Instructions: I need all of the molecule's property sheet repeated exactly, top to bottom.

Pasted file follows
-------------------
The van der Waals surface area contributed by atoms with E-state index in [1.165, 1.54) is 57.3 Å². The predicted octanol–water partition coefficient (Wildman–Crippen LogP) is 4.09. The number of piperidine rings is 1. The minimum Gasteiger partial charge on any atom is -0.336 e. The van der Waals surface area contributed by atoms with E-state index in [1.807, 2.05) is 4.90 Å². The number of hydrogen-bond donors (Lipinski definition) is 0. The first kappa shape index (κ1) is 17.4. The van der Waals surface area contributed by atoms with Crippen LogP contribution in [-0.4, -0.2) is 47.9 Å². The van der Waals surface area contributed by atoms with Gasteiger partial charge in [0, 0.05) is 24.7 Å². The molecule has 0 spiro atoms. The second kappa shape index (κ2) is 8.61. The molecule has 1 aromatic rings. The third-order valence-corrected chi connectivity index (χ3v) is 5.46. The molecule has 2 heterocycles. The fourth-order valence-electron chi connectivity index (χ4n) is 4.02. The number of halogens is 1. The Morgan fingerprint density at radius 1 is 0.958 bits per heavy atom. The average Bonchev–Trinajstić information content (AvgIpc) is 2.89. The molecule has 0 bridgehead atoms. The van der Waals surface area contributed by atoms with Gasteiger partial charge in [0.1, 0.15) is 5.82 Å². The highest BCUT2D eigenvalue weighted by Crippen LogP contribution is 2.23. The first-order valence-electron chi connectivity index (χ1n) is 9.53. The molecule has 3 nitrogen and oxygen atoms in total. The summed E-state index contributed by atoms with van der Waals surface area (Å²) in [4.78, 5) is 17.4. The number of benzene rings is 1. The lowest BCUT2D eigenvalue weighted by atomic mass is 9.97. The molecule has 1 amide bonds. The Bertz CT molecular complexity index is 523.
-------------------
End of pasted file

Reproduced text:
The van der Waals surface area contributed by atoms with E-state index in [1.165, 1.54) is 57.3 Å². The predicted octanol–water partition coefficient (Wildman–Crippen LogP) is 4.09. The number of piperidine rings is 1. The minimum Gasteiger partial charge on any atom is -0.336 e. The van der Waals surface area contributed by atoms with E-state index in [1.807, 2.05) is 4.90 Å². The number of hydrogen-bond donors (Lipinski definition) is 0. The first kappa shape index (κ1) is 17.4. The van der Waals surface area contributed by atoms with Crippen LogP contribution in [-0.4, -0.2) is 47.9 Å². The van der Waals surface area contributed by atoms with Gasteiger partial charge in [0, 0.05) is 24.7 Å². The molecule has 0 spiro atoms. The second kappa shape index (κ2) is 8.61. The molecule has 1 aromatic rings. The third-order valence-corrected chi connectivity index (χ3v) is 5.46. The molecule has 2 heterocycles. The fourth-order valence-electron chi connectivity index (χ4n) is 4.02. The number of halogens is 1. The Morgan fingerprint density at radius 1 is 0.958 bits per heavy atom. The average Bonchev–Trinajstić information content (AvgIpc) is 2.89. The molecule has 0 bridgehead atoms. The van der Waals surface area contributed by atoms with Gasteiger partial charge in [0.1, 0.15) is 5.82 Å². The highest BCUT2D eigenvalue weighted by Crippen LogP contribution is 2.23. The first-order valence-electron chi connectivity index (χ1n) is 9.53. The molecule has 3 nitrogen and oxygen atoms in total. The summed E-state index contributed by atoms with van der Waals surface area (Å²) in [4.78, 5) is 17.4. The number of benzene rings is 1. The lowest BCUT2D eigenvalue weighted by atomic mass is 9.97. The molecule has 1 amide bonds. The Bertz CT molecular complexity index is 523.